Honestly, every scene where Karloff and Lugosi square off is wonderful, whether it’s over a high stakes game of chess (an overused narrative device, sure, but not so much in 1934), or when Werdegast kills Poelzig by flaying him alive. (We don’t see the gore, of course, but for 1934, this is pretty grim shit.) The Black Cat deals with a lot of dark themes and real world terror that most American horror movies weren’t touching at the time: the atrocities of war, the psychological toll of being a POW, etc. I know it’s the earliest film I can think of to feature a character with a debilitating phobia–which is interesting, although I’m afraid it doesn’t make Lugosi’s fear of cats any easier to take seriously–and it’s considered by many to be the first American psychological horror film. (It is also, sayeth IMDb trivia, the first film to kick off the whole “Satanic cult” sub-genre.) And while this movie is undoubtedly more chaotic than Creature from the Black Lagoon, I also felt a bit more invested in it, more likely to return for repeat viewings. I would be genuinely interested in seeing an arthouse reboot someday. Not by Luca Guadagnino. Don’t anyone suggest it.
Finally, a bunch more side notes:
1. As far as reboots go, Danny Huston has a certain Karloff look that could make him a candidate, but unfortunately, I’ve always found him kind of a middling villain. Maybe I’m just watching the wrong movies. In terms of music, though, I’d be very curious to see what Trent Reznor and Atticus Ross could come up with, assuming you went a more modern route. You could also stick to the classics, as this film does. I actually quite like all the music here, particularly Schumann’s “Quintet in E flat major, Op. 44,” or, as Mekaela and I know it, that music from Buffy the Vampire Slayer (1992). (Music begins at the 34 second mark. Also, uh, SPOILERS for an almost 30-year-old teen comedy, oh God, oh God, I’m so old.)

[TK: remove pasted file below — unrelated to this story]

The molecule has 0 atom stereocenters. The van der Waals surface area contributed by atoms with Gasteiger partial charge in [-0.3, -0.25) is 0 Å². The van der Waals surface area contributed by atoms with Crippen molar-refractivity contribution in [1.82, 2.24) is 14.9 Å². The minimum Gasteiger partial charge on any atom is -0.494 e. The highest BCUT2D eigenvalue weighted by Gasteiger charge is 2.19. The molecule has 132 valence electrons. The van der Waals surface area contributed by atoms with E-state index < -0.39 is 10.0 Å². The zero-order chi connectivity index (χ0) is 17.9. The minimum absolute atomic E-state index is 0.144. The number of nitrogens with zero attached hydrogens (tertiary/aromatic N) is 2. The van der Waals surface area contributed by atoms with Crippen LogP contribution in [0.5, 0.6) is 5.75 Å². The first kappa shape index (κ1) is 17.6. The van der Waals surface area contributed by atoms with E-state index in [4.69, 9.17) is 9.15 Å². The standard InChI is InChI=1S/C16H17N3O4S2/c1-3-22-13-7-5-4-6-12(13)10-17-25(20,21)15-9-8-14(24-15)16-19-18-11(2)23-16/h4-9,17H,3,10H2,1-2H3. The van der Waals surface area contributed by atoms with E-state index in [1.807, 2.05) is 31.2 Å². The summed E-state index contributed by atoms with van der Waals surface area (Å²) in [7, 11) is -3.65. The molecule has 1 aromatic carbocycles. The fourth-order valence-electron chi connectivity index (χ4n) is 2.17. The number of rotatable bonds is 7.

2. This is another film we decided to watch with subtitles, and thank God for it. Between my rapidly aging ears, the accents of the various cast members, and the sound quality of an 86-year-old movie, I definitely needed them.
3. I’m usually pretty skeptical of any dude talking about how someone “stole” his woman, but in this case . . . yeah, it seems pretty likely Momma Karen didn’t go along willingly.
4. The Satanic cult appears to be equal opportunity when it comes to gender, which is obviously thoughtful; however, at a critical moment, one of the lady cult members screams, and I have absolutely no idea why. I know why it happens for plot purposes, of course: this is the distraction Werdegast uses to rescue Joan. But I can’t recall any indication to suggest this woman is an undercover agent, and nothing particularly scream-worthy seems to be happening at this point, so . . . I’m a bit at a loss. Classic horror fans, do you have the answer? What have I missed?
5. The Rites of Lucifer is, of course, the best bedtime reading.
6. I feel bad for Thamal, Werdegast’s manservant. He doesn’t make it, naturally–no one does, except boring Joan and her boring husband–but he’s so loyal, fatally wounded and still saving Werdegast’s life by taking down Poelzig. Does W acknowledge this? Does he spare even a moment when his faithful servant falls over and dies? Nope, W’s a bit of a creepy asshole. Like, I feel bad for the dude, but also, he strokes Joan’s hair while she’s asleep cause she reminds him of his dead wife, which, like, ew. Joan’s husband is pretty chill about this, BTW, because he’s worthless. I would absolutely not be chill.
7. Finally, be warned, animal lovers: the titular black cat doesn’t make it through the movie. Werdegast throws his knife at the first one, killing it off screen so quickly that I didn’t even realize what had happened at first. (Poelzig is vaguely amused by the incident, which is how you know he’s really a monster.) We don’t see the second cat die, either, but I can’t imagine it survives the random ass dynamite, so. Farewell, pretty kitties. RIP.
The Current Ranking
1. The Black Cat
2. Creature from the Black Lagoon